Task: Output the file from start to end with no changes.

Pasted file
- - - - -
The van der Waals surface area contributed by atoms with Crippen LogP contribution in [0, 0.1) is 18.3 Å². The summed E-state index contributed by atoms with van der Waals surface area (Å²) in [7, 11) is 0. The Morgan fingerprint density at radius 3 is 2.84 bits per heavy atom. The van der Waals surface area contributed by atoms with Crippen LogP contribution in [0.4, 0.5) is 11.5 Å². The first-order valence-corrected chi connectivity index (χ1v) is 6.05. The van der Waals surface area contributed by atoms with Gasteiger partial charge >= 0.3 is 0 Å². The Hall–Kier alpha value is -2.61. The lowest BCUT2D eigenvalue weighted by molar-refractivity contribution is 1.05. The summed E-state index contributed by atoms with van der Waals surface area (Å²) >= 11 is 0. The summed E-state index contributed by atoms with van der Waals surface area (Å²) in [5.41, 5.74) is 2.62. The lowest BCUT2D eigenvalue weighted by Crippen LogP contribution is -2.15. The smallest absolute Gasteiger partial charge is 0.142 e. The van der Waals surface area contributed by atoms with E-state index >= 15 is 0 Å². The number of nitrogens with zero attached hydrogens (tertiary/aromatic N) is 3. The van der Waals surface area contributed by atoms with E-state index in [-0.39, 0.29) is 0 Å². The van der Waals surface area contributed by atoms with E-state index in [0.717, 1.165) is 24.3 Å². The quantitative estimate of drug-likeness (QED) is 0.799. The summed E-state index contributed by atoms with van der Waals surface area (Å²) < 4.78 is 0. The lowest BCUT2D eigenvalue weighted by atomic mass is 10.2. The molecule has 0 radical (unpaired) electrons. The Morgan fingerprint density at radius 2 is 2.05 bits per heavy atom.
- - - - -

The van der Waals surface area contributed by atoms with Crippen LogP contribution in [0, 0.1) is 18.3 Å². The summed E-state index contributed by atoms with van der Waals surface area (Å²) in [7, 11) is 0. The Morgan fingerprint density at radius 3 is 2.84 bits per heavy atom. The van der Waals surface area contributed by atoms with Crippen LogP contribution in [0.4, 0.5) is 11.5 Å². The first-order valence-corrected chi connectivity index (χ1v) is 6.05. The van der Waals surface area contributed by atoms with Gasteiger partial charge >= 0.3 is 0 Å². The Hall–Kier alpha value is -2.61. The lowest BCUT2D eigenvalue weighted by molar-refractivity contribution is 1.05. The summed E-state index contributed by atoms with van der Waals surface area (Å²) >= 11 is 0. The summed E-state index contributed by atoms with van der Waals surface area (Å²) in [5.41, 5.74) is 2.62. The lowest BCUT2D eigenvalue weighted by Crippen LogP contribution is -2.15. The smallest absolute Gasteiger partial charge is 0.142 e. The van der Waals surface area contributed by atoms with E-state index >= 15 is 0 Å². The number of nitrogens with zero attached hydrogens (tertiary/aromatic N) is 3. The van der Waals surface area contributed by atoms with E-state index in [-0.39, 0.29) is 0 Å². The van der Waals surface area contributed by atoms with E-state index in [0.717, 1.165) is 24.3 Å². The quantitative estimate of drug-likeness (QED) is 0.799. The summed E-state index contributed by atoms with van der Waals surface area (Å²) < 4.78 is 0. The lowest BCUT2D eigenvalue weighted by atomic mass is 10.2. The molecule has 0 radical (unpaired) electrons. The Morgan fingerprint density at radius 2 is 2.05 bits per heavy atom.